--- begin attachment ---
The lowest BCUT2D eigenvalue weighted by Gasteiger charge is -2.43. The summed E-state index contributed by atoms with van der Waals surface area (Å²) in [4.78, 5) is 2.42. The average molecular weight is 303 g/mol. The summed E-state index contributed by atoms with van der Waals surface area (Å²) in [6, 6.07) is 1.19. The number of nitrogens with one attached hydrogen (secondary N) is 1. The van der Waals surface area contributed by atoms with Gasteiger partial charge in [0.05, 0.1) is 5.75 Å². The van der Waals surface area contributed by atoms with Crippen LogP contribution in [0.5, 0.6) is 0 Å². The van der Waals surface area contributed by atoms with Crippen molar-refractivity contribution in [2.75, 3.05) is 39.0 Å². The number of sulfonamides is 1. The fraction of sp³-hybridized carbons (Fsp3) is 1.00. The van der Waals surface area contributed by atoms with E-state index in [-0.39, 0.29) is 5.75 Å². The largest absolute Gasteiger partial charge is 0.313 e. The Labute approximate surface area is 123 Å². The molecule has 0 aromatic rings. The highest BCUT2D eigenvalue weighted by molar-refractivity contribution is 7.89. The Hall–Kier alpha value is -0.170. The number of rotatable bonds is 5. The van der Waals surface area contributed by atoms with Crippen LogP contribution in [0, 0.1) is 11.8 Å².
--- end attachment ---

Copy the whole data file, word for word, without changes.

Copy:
The lowest BCUT2D eigenvalue weighted by Gasteiger charge is -2.43. The summed E-state index contributed by atoms with van der Waals surface area (Å²) in [4.78, 5) is 2.42. The average molecular weight is 303 g/mol. The summed E-state index contributed by atoms with van der Waals surface area (Å²) in [6, 6.07) is 1.19. The number of nitrogens with one attached hydrogen (secondary N) is 1. The van der Waals surface area contributed by atoms with Gasteiger partial charge in [0.05, 0.1) is 5.75 Å². The van der Waals surface area contributed by atoms with Crippen LogP contribution in [0.5, 0.6) is 0 Å². The van der Waals surface area contributed by atoms with Crippen molar-refractivity contribution in [2.75, 3.05) is 39.0 Å². The number of sulfonamides is 1. The fraction of sp³-hybridized carbons (Fsp3) is 1.00. The van der Waals surface area contributed by atoms with E-state index in [-0.39, 0.29) is 5.75 Å². The largest absolute Gasteiger partial charge is 0.313 e. The Labute approximate surface area is 123 Å². The molecule has 0 aromatic rings. The highest BCUT2D eigenvalue weighted by molar-refractivity contribution is 7.89. The Hall–Kier alpha value is -0.170. The number of rotatable bonds is 5. The van der Waals surface area contributed by atoms with Crippen LogP contribution in [0, 0.1) is 11.8 Å².